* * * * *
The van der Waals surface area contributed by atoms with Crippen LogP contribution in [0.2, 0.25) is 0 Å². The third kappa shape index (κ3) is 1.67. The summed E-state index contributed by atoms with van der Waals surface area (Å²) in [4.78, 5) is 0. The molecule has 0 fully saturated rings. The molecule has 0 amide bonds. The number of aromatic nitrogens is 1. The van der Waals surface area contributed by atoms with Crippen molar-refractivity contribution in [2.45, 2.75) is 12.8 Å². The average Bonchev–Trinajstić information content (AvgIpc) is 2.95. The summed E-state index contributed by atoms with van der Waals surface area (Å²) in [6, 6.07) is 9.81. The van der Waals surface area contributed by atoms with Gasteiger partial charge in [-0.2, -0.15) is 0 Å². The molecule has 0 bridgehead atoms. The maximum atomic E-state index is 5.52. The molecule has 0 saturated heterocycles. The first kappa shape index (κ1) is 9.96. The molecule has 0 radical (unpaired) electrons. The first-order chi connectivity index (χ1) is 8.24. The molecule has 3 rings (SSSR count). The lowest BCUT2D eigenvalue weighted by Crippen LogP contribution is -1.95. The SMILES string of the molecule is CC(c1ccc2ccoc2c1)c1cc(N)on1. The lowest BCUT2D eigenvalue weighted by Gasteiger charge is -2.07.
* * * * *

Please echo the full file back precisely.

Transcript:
The van der Waals surface area contributed by atoms with Crippen LogP contribution in [0.2, 0.25) is 0 Å². The third kappa shape index (κ3) is 1.67. The summed E-state index contributed by atoms with van der Waals surface area (Å²) in [4.78, 5) is 0. The molecule has 0 fully saturated rings. The molecule has 0 amide bonds. The number of aromatic nitrogens is 1. The van der Waals surface area contributed by atoms with Crippen molar-refractivity contribution in [2.45, 2.75) is 12.8 Å². The average Bonchev–Trinajstić information content (AvgIpc) is 2.95. The summed E-state index contributed by atoms with van der Waals surface area (Å²) in [6, 6.07) is 9.81. The van der Waals surface area contributed by atoms with Gasteiger partial charge in [-0.2, -0.15) is 0 Å². The molecule has 0 bridgehead atoms. The maximum atomic E-state index is 5.52. The molecule has 0 saturated heterocycles. The first kappa shape index (κ1) is 9.96. The molecule has 0 radical (unpaired) electrons. The first-order chi connectivity index (χ1) is 8.24. The molecule has 3 rings (SSSR count). The lowest BCUT2D eigenvalue weighted by Crippen LogP contribution is -1.95. The SMILES string of the molecule is CC(c1ccc2ccoc2c1)c1cc(N)on1. The lowest BCUT2D eigenvalue weighted by Gasteiger charge is -2.07.